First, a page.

How would you like your music to be perceived?

Fun. I hope fun. The objects in the songs may be closer than they appear. Everything I write about comes directly from something going on in my life at the time. If you're part of it, you'll hear it in the songs. If you know me, you'll know the who and the what I'm referencing. It's cathartic for me. If you're a blogger or writer or radio interviewer, you get a creative outlet doing that. When I'm writing lyrics, I'm doing the same thing.

Who are your mentors and heroes?

There are so many good people who've influenced me. I'm lucky the list is long. I always roll my eyes when people mention their parents, but my dad really was, and continues to be, a great role model. Never a mean thing to say about anyone, always thinks through situations before reacting, and leads by example. He is always available anytime I need someone to talk to, a shoulder to cry on, or just someone I could bitch to without fear of judgment. I think one of the reasons I respect my dad so much is that I know who he is. He isn't fake. He doesn't put on a show. He's just a real guy, and, even with all of my faults as a son, he still loves me anyway.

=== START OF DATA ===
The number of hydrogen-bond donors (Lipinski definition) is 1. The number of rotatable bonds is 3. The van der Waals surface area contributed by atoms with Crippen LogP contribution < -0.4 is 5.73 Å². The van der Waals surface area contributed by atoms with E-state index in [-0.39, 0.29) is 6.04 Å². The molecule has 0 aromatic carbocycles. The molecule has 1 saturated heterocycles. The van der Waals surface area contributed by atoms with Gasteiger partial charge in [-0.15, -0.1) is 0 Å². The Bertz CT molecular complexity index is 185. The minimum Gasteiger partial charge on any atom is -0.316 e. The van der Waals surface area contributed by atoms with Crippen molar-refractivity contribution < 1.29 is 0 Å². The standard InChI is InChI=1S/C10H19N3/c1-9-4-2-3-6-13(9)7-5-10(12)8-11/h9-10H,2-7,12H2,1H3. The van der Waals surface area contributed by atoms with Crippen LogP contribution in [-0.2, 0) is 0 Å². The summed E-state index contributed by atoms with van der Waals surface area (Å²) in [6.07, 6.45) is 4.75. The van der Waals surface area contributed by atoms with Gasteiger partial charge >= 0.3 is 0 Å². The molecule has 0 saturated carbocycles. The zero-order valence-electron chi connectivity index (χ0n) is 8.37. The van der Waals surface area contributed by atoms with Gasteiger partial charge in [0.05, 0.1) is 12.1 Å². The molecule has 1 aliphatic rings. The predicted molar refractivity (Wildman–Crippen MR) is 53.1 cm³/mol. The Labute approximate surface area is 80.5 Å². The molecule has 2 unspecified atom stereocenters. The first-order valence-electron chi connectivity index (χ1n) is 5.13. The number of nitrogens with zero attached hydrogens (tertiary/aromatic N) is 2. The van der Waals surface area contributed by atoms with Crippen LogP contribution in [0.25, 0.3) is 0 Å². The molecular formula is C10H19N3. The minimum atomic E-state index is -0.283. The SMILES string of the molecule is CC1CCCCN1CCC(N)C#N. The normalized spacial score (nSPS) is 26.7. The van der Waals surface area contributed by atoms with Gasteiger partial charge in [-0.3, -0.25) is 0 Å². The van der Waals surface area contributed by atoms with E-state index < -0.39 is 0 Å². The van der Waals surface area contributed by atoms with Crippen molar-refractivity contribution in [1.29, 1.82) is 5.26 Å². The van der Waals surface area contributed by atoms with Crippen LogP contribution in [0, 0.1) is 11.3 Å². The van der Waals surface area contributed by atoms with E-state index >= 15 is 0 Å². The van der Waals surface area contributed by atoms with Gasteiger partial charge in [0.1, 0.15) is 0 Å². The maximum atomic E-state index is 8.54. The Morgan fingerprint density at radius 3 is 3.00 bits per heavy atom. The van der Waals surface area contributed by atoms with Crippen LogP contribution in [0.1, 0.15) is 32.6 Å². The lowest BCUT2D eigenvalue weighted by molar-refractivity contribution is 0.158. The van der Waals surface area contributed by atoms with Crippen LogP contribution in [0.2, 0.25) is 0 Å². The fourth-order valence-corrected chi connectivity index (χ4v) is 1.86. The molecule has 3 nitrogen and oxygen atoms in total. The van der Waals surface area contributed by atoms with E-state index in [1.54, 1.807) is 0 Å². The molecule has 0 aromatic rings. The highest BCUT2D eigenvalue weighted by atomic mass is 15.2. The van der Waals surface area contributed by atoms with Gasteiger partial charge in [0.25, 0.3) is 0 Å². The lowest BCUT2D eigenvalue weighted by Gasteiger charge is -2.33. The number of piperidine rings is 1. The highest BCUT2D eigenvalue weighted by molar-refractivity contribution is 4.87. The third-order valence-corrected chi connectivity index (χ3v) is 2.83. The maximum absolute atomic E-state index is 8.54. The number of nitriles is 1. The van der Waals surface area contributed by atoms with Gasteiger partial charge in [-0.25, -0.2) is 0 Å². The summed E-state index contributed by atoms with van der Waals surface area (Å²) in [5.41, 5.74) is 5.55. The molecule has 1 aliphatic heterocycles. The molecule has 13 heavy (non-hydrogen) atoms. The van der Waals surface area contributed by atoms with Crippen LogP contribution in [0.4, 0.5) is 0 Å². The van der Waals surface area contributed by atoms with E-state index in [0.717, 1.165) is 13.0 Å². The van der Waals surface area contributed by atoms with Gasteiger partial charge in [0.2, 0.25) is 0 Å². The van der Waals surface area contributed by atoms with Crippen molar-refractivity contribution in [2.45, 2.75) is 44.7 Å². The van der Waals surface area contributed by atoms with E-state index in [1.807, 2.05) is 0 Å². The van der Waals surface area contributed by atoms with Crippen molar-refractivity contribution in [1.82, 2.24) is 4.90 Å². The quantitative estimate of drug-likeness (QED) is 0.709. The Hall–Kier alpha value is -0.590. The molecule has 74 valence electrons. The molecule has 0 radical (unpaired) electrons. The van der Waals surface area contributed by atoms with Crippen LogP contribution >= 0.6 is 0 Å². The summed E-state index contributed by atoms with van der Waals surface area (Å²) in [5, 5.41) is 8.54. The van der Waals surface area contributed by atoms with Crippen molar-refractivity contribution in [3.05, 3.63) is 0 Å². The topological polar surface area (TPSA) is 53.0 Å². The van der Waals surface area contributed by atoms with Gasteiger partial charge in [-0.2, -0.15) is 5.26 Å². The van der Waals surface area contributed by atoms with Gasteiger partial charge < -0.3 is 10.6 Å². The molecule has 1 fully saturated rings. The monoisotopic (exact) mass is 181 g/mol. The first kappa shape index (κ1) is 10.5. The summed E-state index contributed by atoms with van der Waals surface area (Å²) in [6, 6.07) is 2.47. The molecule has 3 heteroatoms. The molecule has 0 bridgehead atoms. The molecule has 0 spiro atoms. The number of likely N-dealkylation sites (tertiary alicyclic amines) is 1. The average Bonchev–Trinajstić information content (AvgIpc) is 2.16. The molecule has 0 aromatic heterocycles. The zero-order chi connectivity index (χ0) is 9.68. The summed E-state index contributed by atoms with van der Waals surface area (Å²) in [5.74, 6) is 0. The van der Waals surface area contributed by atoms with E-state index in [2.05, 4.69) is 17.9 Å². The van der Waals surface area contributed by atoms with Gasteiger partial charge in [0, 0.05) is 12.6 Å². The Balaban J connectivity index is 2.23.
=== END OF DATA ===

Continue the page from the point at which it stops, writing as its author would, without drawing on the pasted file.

Where and how do you like to relax when you're creating?

I completely zone out. I mentally shut everything else off in my world - the computer, the radio, the puppies, the roommate watching TV in the living room, the ocean waves down the street at the beach. Everything. It's less about relaxing - or maybe my concept of relaxing and being creative are not exclusive. If I'm relaxing, I'm face down on a massage table getting a deep tissue. If I'm creative, I've got a notebook and red ink pen, and I'm writing fast and furious before the thought leaves me.